Tenure art is when some purported artist devises a stunt which he or she calls “performance art.” It will be something utterly ridiculous, such as filling two balloons with vegetables and tying one to each end of a length of chain. The “artist” then takes a group of suckers, I mean onlookers, to a pond to entertain them by dropping the whole apparatus into the water. It sinks like a… a length of chain. But a month later, the rotting vegetables emit gasses into the polyurethane bags which drag the chain to the surface. The whole thing floats. For this bit of chicanery, the “artist” is awarded a University professorship, quickly given tenure, and is therefore financially taken care of for life.
Yale is particularly enamored of this kind of … stuff.
Mr. Wolfe mentioned “deskilled art”(!), as in a sculptor who makes bubble-wrap suits of armor for protecting his psyche. It’s hard to convey the exquisitely drollery of Mr. Wolfe’s soft-spoken voice. But Sabin Howard, my maddening husband and the greatest living sculptor of male nudes, who takes a few years to complete a piece, shook in his chair with laughter. His face turned cherry red and tears welled up in his eyes. In eleven years, I have only once seen him so overcome. He indifferently started watching Napoleon Dynamite and then literally fell off the bed laughing. He could only gasp, “The visuals, the visuals are hilarious.”
Back to careful craftsmanship. I am put in mind of an Op-Ed piece written by Denis Dutton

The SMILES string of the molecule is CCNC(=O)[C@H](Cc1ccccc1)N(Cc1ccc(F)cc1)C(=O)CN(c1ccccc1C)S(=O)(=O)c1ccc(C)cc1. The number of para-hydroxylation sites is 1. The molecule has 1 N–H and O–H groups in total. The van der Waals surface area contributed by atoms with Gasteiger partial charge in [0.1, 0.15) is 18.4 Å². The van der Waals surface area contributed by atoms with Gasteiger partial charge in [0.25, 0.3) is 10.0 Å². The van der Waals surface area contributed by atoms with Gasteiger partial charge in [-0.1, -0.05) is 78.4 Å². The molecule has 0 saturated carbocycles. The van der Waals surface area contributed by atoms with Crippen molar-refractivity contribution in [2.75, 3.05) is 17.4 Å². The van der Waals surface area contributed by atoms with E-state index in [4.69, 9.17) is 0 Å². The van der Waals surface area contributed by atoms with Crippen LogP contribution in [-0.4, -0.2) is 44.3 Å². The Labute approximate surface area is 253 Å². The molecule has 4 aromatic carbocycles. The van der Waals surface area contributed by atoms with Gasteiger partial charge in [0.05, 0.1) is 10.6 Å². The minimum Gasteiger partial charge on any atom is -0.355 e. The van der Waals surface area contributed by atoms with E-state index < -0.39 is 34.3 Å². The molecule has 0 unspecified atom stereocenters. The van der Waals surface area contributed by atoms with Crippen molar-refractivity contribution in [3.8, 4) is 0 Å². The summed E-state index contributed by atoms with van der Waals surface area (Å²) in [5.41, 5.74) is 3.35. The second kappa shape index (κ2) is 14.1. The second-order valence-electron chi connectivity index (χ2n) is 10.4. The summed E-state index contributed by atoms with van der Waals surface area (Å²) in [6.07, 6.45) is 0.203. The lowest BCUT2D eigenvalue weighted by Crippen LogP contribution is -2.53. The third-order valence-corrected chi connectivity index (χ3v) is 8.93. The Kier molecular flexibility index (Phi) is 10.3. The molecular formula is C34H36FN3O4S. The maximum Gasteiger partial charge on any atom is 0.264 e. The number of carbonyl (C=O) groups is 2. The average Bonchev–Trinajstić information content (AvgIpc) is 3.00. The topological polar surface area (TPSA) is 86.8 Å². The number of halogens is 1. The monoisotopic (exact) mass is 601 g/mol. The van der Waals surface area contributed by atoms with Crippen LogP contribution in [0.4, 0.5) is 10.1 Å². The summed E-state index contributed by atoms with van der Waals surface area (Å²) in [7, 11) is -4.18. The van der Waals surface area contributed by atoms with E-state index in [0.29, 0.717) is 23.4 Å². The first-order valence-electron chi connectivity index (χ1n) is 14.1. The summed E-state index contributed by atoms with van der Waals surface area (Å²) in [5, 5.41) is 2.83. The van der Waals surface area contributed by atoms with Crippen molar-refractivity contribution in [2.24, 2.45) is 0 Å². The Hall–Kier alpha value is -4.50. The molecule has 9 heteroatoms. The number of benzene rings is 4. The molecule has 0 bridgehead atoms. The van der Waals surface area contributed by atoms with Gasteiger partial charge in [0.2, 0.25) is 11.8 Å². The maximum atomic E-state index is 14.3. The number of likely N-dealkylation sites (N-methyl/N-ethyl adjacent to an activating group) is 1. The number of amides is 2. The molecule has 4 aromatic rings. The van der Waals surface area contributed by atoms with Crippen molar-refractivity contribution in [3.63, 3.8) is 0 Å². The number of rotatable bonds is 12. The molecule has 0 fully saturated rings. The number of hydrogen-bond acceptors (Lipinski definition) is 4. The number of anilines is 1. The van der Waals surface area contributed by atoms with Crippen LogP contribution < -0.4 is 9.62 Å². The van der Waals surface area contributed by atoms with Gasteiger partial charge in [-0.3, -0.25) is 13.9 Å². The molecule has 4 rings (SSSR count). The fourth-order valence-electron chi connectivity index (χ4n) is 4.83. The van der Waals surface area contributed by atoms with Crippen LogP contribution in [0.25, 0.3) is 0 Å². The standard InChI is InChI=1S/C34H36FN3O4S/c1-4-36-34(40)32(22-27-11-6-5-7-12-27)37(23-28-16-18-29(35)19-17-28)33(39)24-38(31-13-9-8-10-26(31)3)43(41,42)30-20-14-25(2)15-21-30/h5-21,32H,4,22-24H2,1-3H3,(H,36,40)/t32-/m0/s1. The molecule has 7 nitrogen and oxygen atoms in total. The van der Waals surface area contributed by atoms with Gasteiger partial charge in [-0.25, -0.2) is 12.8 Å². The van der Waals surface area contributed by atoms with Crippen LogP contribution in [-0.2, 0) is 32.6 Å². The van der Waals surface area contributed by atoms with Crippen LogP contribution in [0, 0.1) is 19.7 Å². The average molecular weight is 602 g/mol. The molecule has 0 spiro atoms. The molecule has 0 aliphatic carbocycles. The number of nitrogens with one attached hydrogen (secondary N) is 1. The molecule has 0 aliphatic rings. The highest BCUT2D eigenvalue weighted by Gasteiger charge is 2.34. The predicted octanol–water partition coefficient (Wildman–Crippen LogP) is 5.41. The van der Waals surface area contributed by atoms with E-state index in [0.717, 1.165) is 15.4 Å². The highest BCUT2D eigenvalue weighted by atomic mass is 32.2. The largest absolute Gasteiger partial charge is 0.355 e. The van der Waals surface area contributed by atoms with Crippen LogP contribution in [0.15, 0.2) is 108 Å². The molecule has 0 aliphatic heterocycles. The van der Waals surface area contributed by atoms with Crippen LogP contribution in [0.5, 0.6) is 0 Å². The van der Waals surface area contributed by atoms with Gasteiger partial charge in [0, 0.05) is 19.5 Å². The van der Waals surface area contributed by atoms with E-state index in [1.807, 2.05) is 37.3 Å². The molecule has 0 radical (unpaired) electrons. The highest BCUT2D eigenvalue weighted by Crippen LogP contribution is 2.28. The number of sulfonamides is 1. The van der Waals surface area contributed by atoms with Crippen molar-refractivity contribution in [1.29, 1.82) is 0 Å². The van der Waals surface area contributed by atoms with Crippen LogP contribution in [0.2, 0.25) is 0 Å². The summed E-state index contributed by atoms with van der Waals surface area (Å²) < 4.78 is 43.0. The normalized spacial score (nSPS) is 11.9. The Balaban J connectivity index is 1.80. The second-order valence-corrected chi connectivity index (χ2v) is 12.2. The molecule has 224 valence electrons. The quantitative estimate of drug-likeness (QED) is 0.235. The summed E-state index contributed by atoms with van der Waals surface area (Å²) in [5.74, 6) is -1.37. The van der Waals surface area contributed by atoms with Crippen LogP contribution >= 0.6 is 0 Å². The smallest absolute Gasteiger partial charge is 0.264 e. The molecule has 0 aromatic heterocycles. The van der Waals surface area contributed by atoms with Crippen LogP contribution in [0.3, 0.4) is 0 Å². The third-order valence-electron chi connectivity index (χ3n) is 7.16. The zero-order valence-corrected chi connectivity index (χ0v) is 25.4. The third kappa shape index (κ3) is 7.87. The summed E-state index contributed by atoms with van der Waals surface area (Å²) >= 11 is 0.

and published by the aforementioned, and largely irrelevant New York Times
. My beloved eldest daughter sent me the piece; it was assigned in her Evolutionary Biology course at Amherst. The professor was telling the students that the human species will outgrow “concept” art. It’s surprising to me that the Times
, that rag of concept, that self-proclaimed, self-important arbiter of taste, published his essay. Aware of the irony, I quote some of the relevant lines:
We ought, then, to stop kidding ourselves that painstakingly developed artistic technique is passé, a value left over from our grandparents’ culture. Evidence is all around us. Even when we have lost contact with the social or religious ideas behind the arts of bygone civilizations, we are still able, as with the great bronzes or temples of Greece or ancient China, to respond directly to craftsmanship. The direct response to skill is what makes it possible to find beauty in many tribal arts even though we often know nothing about the beliefs of the people who created them. There is no place on earth where superlative technique in music and dance is not regarded as beautiful….Future generations, no longer engaged by our art “concepts” and unable to divine any special skill or emotional expression in the work, may lose interest in it as a medium for financial speculation and relegate it to the realm of historical curiosity.
Dutton, Dennis. “Has Conceptual Art Jumped the Shark Tank.” The New York Times. Print. October 15, 2009.